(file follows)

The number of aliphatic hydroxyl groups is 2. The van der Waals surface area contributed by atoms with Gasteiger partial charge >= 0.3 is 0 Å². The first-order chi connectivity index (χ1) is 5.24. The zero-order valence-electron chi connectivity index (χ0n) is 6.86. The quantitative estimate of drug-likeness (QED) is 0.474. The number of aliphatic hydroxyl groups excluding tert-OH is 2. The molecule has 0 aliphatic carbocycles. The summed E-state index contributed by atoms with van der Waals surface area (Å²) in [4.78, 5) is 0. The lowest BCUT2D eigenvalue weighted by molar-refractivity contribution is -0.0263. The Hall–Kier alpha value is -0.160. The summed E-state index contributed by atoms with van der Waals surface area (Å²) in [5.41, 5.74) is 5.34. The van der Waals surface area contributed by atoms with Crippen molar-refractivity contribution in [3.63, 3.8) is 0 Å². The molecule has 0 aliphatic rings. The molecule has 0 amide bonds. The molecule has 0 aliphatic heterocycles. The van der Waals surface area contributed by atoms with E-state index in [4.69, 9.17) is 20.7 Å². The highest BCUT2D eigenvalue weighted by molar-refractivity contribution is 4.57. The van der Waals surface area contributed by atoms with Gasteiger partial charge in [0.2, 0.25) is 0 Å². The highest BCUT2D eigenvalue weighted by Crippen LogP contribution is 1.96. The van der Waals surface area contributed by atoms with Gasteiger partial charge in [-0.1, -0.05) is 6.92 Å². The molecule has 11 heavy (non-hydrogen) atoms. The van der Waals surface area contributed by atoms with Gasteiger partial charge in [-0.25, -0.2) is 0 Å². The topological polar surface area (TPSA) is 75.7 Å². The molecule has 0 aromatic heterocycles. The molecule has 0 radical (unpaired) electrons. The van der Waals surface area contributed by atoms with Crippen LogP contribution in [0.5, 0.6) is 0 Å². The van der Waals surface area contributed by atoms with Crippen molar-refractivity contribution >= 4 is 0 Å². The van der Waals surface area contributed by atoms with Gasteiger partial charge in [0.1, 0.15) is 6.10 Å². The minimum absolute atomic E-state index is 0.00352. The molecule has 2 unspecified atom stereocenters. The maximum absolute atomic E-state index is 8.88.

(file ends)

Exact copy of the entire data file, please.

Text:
The number of aliphatic hydroxyl groups is 2. The van der Waals surface area contributed by atoms with Gasteiger partial charge >= 0.3 is 0 Å². The first-order chi connectivity index (χ1) is 5.24. The zero-order valence-electron chi connectivity index (χ0n) is 6.86. The quantitative estimate of drug-likeness (QED) is 0.474. The number of aliphatic hydroxyl groups excluding tert-OH is 2. The molecule has 0 aliphatic carbocycles. The summed E-state index contributed by atoms with van der Waals surface area (Å²) in [4.78, 5) is 0. The lowest BCUT2D eigenvalue weighted by molar-refractivity contribution is -0.0263. The Hall–Kier alpha value is -0.160. The summed E-state index contributed by atoms with van der Waals surface area (Å²) in [5.41, 5.74) is 5.34. The van der Waals surface area contributed by atoms with Crippen molar-refractivity contribution in [3.63, 3.8) is 0 Å². The molecule has 0 aliphatic rings. The molecule has 0 amide bonds. The molecule has 0 aliphatic heterocycles. The van der Waals surface area contributed by atoms with E-state index in [4.69, 9.17) is 20.7 Å². The highest BCUT2D eigenvalue weighted by molar-refractivity contribution is 4.57. The van der Waals surface area contributed by atoms with Gasteiger partial charge in [0.2, 0.25) is 0 Å². The highest BCUT2D eigenvalue weighted by Crippen LogP contribution is 1.96. The van der Waals surface area contributed by atoms with Gasteiger partial charge in [-0.1, -0.05) is 6.92 Å². The molecule has 11 heavy (non-hydrogen) atoms. The van der Waals surface area contributed by atoms with Gasteiger partial charge in [-0.25, -0.2) is 0 Å². The topological polar surface area (TPSA) is 75.7 Å². The molecule has 0 aromatic heterocycles. The molecule has 0 radical (unpaired) electrons. The van der Waals surface area contributed by atoms with Crippen LogP contribution in [0.5, 0.6) is 0 Å². The van der Waals surface area contributed by atoms with Crippen molar-refractivity contribution >= 4 is 0 Å². The van der Waals surface area contributed by atoms with Gasteiger partial charge in [0.1, 0.15) is 6.10 Å². The minimum absolute atomic E-state index is 0.00352. The molecule has 2 unspecified atom stereocenters. The maximum absolute atomic E-state index is 8.88.